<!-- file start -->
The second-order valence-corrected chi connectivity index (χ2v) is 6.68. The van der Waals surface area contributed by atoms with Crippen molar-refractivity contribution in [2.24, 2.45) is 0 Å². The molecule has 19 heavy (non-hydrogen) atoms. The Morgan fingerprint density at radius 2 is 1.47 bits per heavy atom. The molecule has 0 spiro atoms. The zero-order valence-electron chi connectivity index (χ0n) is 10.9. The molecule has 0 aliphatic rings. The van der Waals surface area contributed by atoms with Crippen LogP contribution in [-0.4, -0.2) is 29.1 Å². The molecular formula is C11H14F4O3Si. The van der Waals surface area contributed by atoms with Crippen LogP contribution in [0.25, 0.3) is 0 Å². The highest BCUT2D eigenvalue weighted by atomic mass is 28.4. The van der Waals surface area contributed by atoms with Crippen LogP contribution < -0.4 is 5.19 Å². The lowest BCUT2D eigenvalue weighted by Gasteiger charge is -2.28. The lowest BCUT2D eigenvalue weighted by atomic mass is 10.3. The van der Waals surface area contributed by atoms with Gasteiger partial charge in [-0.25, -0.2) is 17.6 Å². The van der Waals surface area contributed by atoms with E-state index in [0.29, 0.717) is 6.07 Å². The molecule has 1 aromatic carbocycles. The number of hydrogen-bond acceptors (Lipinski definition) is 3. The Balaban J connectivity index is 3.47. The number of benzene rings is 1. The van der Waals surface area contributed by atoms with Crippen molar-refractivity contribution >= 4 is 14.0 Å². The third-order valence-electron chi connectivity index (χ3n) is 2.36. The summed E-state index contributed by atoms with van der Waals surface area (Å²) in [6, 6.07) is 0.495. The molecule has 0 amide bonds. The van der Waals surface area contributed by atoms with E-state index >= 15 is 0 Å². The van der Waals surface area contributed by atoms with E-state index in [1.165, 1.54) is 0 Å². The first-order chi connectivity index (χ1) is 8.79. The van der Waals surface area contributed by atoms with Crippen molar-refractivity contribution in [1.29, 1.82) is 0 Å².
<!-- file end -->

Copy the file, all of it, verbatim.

The second-order valence-corrected chi connectivity index (χ2v) is 6.68. The van der Waals surface area contributed by atoms with Crippen molar-refractivity contribution in [2.24, 2.45) is 0 Å². The molecule has 19 heavy (non-hydrogen) atoms. The Morgan fingerprint density at radius 2 is 1.47 bits per heavy atom. The molecule has 0 spiro atoms. The zero-order valence-electron chi connectivity index (χ0n) is 10.9. The molecule has 0 aliphatic rings. The van der Waals surface area contributed by atoms with Crippen LogP contribution in [-0.4, -0.2) is 29.1 Å². The molecular formula is C11H14F4O3Si. The van der Waals surface area contributed by atoms with Crippen LogP contribution in [0.25, 0.3) is 0 Å². The highest BCUT2D eigenvalue weighted by atomic mass is 28.4. The van der Waals surface area contributed by atoms with Crippen LogP contribution < -0.4 is 5.19 Å². The lowest BCUT2D eigenvalue weighted by Gasteiger charge is -2.28. The lowest BCUT2D eigenvalue weighted by atomic mass is 10.3. The van der Waals surface area contributed by atoms with Gasteiger partial charge in [-0.25, -0.2) is 17.6 Å². The van der Waals surface area contributed by atoms with E-state index in [0.29, 0.717) is 6.07 Å². The molecule has 1 aromatic carbocycles. The number of hydrogen-bond acceptors (Lipinski definition) is 3. The Balaban J connectivity index is 3.47. The number of benzene rings is 1. The van der Waals surface area contributed by atoms with Crippen molar-refractivity contribution >= 4 is 14.0 Å². The third-order valence-electron chi connectivity index (χ3n) is 2.36. The summed E-state index contributed by atoms with van der Waals surface area (Å²) in [6, 6.07) is 0.495. The molecule has 0 amide bonds. The van der Waals surface area contributed by atoms with E-state index >= 15 is 0 Å². The van der Waals surface area contributed by atoms with E-state index in [1.165, 1.54) is 0 Å². The first-order chi connectivity index (χ1) is 8.79. The van der Waals surface area contributed by atoms with Crippen molar-refractivity contribution in [1.29, 1.82) is 0 Å².